Quality in art does exist, but it seems to be such a malleable thing, so based in opinion, education, experience, taste. There is representation, abstraction, eco-art, the avant-garde, illustration, outsider art, visionary art, truly hip art, snooty hip art, bad art that is hip for being bad, and bad art that is truly horrible. These, with many another quality and style, are all on the spectrum of good to bad in art.
There is also the question, “What is great art?” Is good art also great art? Does famous equal great? Is every artist who is great, also famous, or are there hundreds of thousands of great artists who aren’t even known at all and never will be?
Even to begin to answer one of these question, ”What is good art?”, I need to answer another more revealing, personal one first: what has art done to me?
The experience of art is so personal to each creator and each observer, and there are so many arts to experience… if I want to bring any worthy answer to a question that has inspired artists, teachers, philosophers, and critics for hundreds of years, I have to begin with the raw question: what hath art wrought in me?
Short answer: Art hath both done and undone me.
The cartoon artist, Charles Addams, author of the macabre books, Nightcrawlers, Dawn and Quartered, and Black Maria, made me begin to draw long before The Addams Family made it onto TV. The ghoulish humor and the thoroughly realized nightmare world of the drawings brought rueful laughter and the discovery of ironic delights to the darkness of my own childhood.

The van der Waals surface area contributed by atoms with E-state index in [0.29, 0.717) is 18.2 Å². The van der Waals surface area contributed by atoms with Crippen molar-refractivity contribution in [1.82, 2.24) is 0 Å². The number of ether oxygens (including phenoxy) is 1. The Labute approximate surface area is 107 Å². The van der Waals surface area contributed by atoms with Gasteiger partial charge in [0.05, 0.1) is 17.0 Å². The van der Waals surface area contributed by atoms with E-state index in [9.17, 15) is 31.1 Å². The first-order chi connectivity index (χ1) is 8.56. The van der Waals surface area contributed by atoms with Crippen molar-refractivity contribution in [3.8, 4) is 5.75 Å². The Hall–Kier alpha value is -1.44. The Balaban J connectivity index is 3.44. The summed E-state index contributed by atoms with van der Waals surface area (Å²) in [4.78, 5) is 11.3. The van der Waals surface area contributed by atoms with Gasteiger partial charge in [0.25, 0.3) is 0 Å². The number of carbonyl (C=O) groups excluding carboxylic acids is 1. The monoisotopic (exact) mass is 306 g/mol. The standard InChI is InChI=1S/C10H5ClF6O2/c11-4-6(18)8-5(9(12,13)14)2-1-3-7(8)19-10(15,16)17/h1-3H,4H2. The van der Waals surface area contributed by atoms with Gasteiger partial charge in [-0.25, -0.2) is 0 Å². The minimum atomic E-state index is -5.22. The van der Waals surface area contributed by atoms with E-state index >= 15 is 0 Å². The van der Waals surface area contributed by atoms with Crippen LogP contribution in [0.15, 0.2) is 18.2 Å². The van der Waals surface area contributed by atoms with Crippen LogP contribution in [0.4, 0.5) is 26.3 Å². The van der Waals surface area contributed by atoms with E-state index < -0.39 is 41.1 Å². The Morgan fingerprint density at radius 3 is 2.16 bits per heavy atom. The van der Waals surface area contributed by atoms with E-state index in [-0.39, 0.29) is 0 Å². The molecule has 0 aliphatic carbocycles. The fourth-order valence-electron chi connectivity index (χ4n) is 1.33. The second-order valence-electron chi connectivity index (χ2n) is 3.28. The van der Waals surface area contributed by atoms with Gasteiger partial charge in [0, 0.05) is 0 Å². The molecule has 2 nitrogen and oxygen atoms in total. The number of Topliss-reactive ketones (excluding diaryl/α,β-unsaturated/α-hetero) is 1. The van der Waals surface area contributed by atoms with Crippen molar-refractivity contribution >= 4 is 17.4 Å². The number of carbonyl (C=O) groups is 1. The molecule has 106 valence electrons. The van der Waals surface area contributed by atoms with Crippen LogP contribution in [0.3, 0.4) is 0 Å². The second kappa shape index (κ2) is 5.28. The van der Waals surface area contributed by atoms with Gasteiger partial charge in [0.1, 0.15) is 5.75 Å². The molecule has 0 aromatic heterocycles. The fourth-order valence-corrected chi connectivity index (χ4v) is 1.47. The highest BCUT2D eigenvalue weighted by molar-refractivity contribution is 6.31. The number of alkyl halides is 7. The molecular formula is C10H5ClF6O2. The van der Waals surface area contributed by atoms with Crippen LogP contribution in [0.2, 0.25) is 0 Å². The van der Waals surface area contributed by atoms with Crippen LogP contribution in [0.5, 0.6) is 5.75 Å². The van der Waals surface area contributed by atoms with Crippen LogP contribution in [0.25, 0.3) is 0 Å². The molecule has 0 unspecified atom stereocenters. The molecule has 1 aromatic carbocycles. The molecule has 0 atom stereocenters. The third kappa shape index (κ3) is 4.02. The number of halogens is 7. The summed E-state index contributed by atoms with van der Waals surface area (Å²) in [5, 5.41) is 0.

Seeing the organic forms of the sculptor Henry Moore in person for the first time, my emotions and visual sensations became so electrically charged that I had to turn away, my heart pounding, and breathe deeply to contain my excitement or risk an attack of herky-maenad dance in a public place.
The raw power of Michelangelo’s sophisticated vision and his superb making of drawings, paintings, architecture and especially his late sculpture filled me with humility and awe and wakened a universal sense of both heroism and the shared human experience of tragedy in life.
The Swiss clockwork of Paul Klee’s imagination, the subversive courage of his hand and the scratchy, smudged beauty of his line opened my own creaky doors to a vast original vision of runic lines on stones, leaves, the bark of trees, a new garden of symbolic possibilities and delights.
When I once visited the JP Morgan collection in New York and was allowed to inspect, very closely on a simple table top, an unframed, postage stamp-sized, 350-year-old Rembrandt pen and ink drawing on paper of an old man smiling at me, I understood what is meant by genius. Within this very small, spontaneous crowd of sienna lines and spaces the artist had completely understood and described the personality of the sitter, his emotions, his history, what had brought him to his life at the exact moment of making the art. My astonished mind went delightedly vacant. All thought blew away in an unqualified actual human connection with the ancient sitter himself and worshipful admiration and respect for the artist who could produce such magic.